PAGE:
Triangular numbers can be discovered by taking any number $n$, and adding

$$\sum_{i=0}^n i = n + (n - 1) + (n - 2) ... 1 = \frac{n(n + 1)}{2}$$

These numbers can be generalized by putting any real argument in the expression above. Factorial is the function which is equivalent to multiplying

$$n(n - 1)(n - 2)...2*1$$

for whole numbers, and it can be generalized with the gamma function. Is there an a name for the exponent analog to the factorial function:

$$f(n) = n^{(n - 1)^{(n - 2)^{.^{.^{.^{1}}}}}}$$

and if so, is there a formula for a smooth curve that passes through the points for the natural arguments and generalizes it for the reals?

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    $\begingroup$ That is an incredibly fast growing function...Letting $f(1)=1$ and $f(n)=n^{f(n-1)}$ we have already $f(4)$ is on the order of $10^{106000}$ and $f(5)$ obscenely large beyond even that. $\endgroup$ – JMoravitz May 26 '16 at 19:12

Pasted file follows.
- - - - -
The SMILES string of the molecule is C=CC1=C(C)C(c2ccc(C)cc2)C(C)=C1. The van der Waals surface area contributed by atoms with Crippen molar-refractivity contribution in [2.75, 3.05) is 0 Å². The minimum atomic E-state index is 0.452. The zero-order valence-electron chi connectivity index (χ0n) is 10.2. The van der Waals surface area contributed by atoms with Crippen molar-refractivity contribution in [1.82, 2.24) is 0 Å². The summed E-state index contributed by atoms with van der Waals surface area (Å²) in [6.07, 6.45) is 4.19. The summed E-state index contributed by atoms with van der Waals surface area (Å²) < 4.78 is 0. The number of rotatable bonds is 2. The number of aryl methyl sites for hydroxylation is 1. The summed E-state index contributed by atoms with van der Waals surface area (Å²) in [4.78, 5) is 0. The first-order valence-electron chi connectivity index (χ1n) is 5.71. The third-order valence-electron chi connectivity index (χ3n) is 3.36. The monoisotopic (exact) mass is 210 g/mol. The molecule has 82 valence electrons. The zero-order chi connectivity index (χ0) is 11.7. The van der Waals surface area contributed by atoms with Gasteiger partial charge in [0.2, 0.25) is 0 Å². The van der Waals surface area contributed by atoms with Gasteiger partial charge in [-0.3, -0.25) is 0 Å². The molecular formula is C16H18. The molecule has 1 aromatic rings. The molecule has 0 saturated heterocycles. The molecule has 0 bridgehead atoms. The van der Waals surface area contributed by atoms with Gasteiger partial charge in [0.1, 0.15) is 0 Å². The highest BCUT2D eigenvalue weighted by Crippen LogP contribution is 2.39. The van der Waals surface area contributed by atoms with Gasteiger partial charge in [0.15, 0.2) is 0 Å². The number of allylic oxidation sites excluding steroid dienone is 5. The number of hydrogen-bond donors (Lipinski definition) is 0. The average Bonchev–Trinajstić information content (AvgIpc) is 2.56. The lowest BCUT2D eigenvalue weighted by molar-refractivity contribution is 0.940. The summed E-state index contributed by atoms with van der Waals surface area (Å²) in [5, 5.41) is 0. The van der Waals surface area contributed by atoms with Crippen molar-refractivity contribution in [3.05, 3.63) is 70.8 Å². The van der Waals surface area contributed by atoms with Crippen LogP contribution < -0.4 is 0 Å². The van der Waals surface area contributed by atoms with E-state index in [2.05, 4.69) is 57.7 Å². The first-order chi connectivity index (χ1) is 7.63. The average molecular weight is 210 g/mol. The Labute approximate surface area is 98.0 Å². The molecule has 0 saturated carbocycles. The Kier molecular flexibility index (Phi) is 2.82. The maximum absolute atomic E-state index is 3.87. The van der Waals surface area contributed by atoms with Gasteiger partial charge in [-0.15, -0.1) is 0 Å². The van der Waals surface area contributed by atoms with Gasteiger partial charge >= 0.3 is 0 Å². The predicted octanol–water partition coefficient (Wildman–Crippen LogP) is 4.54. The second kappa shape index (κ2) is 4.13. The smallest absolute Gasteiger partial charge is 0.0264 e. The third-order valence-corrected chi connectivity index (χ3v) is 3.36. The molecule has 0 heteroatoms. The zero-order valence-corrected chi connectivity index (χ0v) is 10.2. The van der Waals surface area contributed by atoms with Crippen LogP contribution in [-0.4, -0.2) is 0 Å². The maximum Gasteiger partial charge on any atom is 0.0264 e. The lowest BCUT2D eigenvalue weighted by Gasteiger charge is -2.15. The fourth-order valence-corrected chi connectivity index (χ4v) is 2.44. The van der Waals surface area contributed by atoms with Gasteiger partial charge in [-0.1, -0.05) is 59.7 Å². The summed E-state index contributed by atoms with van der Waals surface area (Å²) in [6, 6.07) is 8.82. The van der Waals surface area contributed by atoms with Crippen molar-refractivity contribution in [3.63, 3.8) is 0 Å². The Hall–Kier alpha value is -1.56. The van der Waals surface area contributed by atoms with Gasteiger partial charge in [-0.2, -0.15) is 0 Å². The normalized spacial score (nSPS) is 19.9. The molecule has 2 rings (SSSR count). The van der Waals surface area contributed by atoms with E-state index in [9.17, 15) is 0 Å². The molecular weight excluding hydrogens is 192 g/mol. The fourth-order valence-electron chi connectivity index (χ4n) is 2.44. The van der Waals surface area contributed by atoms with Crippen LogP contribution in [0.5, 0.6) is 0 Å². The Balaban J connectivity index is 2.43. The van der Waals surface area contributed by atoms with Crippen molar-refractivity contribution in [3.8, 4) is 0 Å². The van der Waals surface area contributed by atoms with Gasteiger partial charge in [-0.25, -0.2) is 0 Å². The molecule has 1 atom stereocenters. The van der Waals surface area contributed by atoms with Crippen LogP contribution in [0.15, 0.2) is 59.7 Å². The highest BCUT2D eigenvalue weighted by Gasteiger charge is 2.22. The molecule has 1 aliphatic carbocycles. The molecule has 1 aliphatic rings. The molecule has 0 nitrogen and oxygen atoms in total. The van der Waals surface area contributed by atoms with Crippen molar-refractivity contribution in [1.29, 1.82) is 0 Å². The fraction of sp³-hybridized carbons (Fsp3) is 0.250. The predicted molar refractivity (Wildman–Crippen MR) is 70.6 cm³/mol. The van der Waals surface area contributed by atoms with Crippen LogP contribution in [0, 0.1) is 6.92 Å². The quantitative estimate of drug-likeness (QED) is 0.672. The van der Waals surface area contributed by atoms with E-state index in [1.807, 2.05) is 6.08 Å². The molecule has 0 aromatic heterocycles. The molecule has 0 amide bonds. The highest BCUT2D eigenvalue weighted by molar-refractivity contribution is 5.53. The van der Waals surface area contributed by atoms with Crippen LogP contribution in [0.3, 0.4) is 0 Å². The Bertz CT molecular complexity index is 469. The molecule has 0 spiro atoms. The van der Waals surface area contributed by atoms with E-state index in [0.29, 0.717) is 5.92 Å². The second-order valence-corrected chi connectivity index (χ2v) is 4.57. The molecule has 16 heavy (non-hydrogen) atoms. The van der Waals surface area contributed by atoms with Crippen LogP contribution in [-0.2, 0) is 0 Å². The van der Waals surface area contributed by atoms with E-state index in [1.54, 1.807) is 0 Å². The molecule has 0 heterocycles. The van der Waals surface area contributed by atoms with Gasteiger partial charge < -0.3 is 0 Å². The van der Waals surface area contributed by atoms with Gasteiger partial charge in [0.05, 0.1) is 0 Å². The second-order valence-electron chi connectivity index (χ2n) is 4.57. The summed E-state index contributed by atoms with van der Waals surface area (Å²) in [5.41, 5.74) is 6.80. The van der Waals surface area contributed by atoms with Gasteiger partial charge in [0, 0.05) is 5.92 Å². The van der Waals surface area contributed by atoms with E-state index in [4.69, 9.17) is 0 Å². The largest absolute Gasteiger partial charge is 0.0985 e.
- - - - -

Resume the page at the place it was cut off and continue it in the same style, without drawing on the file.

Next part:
• $\begingroup$ Tower of Babel? $\endgroup$ – John Wayland Bales May 26 '16 at 19:14
  • $\begingroup$ Sadly exponentiation loses a lot of properties which summation and multiplication have in analogy. However yours is an interesting concept, unfortunately exponentiation and even less tetration and so on are not studied much as sum and multiplication because of that loss of properties. $\endgroup$ – Renato Faraone May 26 '16 at 19:57

Check out tetration: https://en.wikipedia.org/wiki/Tetration#Iterated_powers_vs._iterated_exponentials

The actual function you are describing is on that page as well, and is called a nested exponential. Tetration is a special case of a nested exponential. For the record, pentation is the next operation up (it's tetration nested like tetration is exponentiation nested), then hexation and so forth.


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